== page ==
Nonpharmacologic treatments

Two studies appear to have been published on the use of neurostimulation in PHN. In 62 patients weekly acupuncture was compared to mock TENS over eight sessions [96]. No difference in pain relief was found between the two groups: in both, approximately one-fifth reported improvement irrespective of the treatment. Genuine TENS was inferior to combined clomipramine and carbamazepine in a moderate-quality study involving 29 patients (odds ratio 0.15; 95% CI 0.03-0.7) [97]. There is currently insufficient evidence to support the use of either acupuncture or TENS in PHN.

Although controlled studies demonstrate that spinal cord stimulation (SCS) is effective in some neuropathic conditions, none have been published on PHN. In one case series of 28 patients good results were reported from SCS in 82% of patients with PHN [98]. Patients were those responding to a sympathetic block and did not have sensory deficits. The effect of SCS was tested at times by switching off the stimulator. There were 10 patients who recovered, five who developed progressive dementia and one who only reported pain at 2/10 during 60 hours of nonstimulation. Unequivocal long-term benefit was therefore seen in 12/28 (40%) in this carefully chosen patient population. A properly controlled trial seems warranted in view of these results.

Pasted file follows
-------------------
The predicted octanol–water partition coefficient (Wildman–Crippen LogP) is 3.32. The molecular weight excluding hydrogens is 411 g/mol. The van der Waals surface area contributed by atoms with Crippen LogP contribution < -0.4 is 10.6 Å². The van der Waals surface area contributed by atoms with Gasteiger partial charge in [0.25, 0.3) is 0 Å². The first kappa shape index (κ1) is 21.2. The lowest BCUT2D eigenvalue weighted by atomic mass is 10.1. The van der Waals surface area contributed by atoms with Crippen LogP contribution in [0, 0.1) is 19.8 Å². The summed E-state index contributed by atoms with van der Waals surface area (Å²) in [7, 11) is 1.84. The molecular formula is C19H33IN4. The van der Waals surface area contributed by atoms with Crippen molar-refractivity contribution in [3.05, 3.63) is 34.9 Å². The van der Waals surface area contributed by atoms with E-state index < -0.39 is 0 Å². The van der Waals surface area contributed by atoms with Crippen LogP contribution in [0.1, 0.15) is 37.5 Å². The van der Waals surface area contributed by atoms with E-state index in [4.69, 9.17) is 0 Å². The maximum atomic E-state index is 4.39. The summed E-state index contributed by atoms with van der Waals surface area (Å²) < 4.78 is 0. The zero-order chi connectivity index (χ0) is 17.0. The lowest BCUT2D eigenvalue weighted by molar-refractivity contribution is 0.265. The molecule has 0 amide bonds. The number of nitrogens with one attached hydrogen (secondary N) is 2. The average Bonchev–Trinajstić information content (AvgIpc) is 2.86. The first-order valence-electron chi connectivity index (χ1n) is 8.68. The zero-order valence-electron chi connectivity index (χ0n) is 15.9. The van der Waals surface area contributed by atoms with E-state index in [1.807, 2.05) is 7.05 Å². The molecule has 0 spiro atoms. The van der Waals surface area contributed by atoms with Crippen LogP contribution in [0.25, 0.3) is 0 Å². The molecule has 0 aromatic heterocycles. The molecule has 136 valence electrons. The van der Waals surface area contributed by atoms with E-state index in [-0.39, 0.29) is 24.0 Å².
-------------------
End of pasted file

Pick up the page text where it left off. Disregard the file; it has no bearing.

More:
For neuroablative surgical interventions, several small case series have been published. These range from neurectomy to dorsal root entry zone ablation, spinal trigeminal nucleotractotomy and stereotactic radiosurgery of the trigeminal root [99]. The reported outcomes suggest satisfactory pain relief lasting 2 or 3 years. These results are highly contentious and almost certainly represent a small number of surgical interventions attempted with a strong publication bias. The data are far too limited and methodologic flaws too significant in the reports to allow any recommendation on the use of neurodestructive procedures.

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